WASHINGTON (DC News Now) — People in D.C., Maryland, and Virginia started blowing up social media Monday after they smelled something across the area, but couldn’t put their fingers on what it was.

DC Fire and EMS actually tweeted about it at 12:14 p.m. after it began receiving calls from people in the District that they could smell smoke. It didn’t take long for people in the DMV to respond to the tweet.

One person said the smell was noticeable in Tenleytown/Van Ness/Cleveland Park in the District. Similarly, someone tweeted that the odor was noticeable on Capitol Hill.

“I was getting out of my car at like 10:30 a.m. and it smelled like someone was burning something outside,” said Taylor Irwin. “I even went inside to my husband and was like ‘is something burning?'”

The responses weren’t limited to D.C. People shared that the smell was in parts of Maryland, including Rockville and Potomac.

“I walked outside and I smelled like the hazy kind of smoky smell,” said Nathan Swartwood. “Wasn’t sure what it was. Like I honestly looked at my phone, like looked up like wildfires maybe in the area. Didn’t see anything like that.”

Fairfax County Fire and Rescue tweeted that it had been receiving reports about the smell and a haze throughout Fairfax County. It said that the National Weather Service said a wind shift caused smoke from wildfires in North Carolina “to migrate widely.” FCFR added that low wind speeds in our area prevent the odor and haze from dispersing.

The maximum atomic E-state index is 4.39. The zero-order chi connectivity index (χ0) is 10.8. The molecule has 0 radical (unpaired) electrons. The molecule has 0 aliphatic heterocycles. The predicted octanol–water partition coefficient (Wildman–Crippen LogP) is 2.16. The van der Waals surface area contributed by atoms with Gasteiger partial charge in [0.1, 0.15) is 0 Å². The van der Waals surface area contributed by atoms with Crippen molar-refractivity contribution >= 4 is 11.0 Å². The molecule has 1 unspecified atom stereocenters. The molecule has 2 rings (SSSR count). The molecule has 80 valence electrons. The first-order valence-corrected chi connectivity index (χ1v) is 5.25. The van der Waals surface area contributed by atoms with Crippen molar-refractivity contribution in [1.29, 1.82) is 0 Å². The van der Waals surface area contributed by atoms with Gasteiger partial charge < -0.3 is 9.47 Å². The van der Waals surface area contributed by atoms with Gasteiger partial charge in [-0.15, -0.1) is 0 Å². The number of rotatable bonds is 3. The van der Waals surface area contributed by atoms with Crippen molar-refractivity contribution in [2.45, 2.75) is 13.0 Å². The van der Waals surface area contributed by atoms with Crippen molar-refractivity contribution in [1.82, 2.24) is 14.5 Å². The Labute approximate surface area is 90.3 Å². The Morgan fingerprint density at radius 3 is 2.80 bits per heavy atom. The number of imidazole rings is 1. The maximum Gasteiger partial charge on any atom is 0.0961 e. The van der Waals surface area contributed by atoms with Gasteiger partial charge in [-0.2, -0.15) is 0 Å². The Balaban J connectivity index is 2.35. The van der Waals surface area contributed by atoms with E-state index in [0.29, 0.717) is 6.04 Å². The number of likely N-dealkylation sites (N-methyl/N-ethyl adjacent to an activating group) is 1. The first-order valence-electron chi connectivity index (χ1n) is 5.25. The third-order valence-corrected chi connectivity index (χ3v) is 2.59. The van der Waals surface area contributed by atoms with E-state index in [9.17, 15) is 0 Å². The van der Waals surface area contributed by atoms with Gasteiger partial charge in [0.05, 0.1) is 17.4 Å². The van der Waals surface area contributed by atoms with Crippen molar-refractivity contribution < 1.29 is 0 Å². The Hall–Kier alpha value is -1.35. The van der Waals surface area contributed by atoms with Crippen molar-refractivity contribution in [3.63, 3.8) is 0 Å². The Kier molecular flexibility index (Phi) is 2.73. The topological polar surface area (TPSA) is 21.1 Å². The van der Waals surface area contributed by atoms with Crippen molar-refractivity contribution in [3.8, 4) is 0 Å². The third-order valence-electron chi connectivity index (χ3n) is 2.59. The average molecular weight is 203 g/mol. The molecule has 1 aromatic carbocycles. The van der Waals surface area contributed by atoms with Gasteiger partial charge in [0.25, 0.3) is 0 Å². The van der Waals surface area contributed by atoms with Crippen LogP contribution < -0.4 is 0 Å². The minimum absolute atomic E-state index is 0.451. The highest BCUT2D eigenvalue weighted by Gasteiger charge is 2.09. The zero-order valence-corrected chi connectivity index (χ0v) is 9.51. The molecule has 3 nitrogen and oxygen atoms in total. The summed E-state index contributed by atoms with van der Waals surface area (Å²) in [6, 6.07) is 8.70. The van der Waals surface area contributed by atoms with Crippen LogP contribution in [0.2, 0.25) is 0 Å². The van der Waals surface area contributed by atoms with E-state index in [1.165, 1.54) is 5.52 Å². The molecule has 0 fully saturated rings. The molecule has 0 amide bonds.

The National Weather Service Baltimore-Washington tweeted at 2:21 p.m.: “The smell may be associated with a wildfire in eastern NC. Southerly winds are bringing the smoke northward. Smoke should clear out from west to east this evening with the wind shifting to the northwest.”

The wildfire in Tyrell County, North Carolina has burned 5,200 acres. As of Monday night, 45% was contained.

DC News Now Meteorologist Damon Matson said people in the DMV smelled it because of winds coming out of the south and something called a temperature inversion.

“You get different parts of moisture, the clouds trapped closer to the ground, and what that’ll do is it’ll keep anything that’s near the surface right there, so if you get any sort of warmth, any sort of smoke or haze,” Matson said.

That smoke traveled more than 200 miles to parts of Virginia, Maryland and D.C.

“It’s kind of trapped with that inversion above us a couple thousand feet above so it’s confined so it’s not like it’s able to just like lift up and disperse and diffuse out,” said Brendon Rubin-Oster, lead meteorologist and fire weather program leader with the National Weather Service.

Rubin-Oster said the fire had a minor impact on the air quality index (AQI), in the D.C. area.

“The actual pollution is not hazardous to all. The AQI has been in the mid I think 70s, so it’s hazardous to basically the extremely sensitive populations,” Rubin-Oster said.

“With this today, I think we just got the smell. There wasn’t too much matter in the air to cause a problem,” Matson said.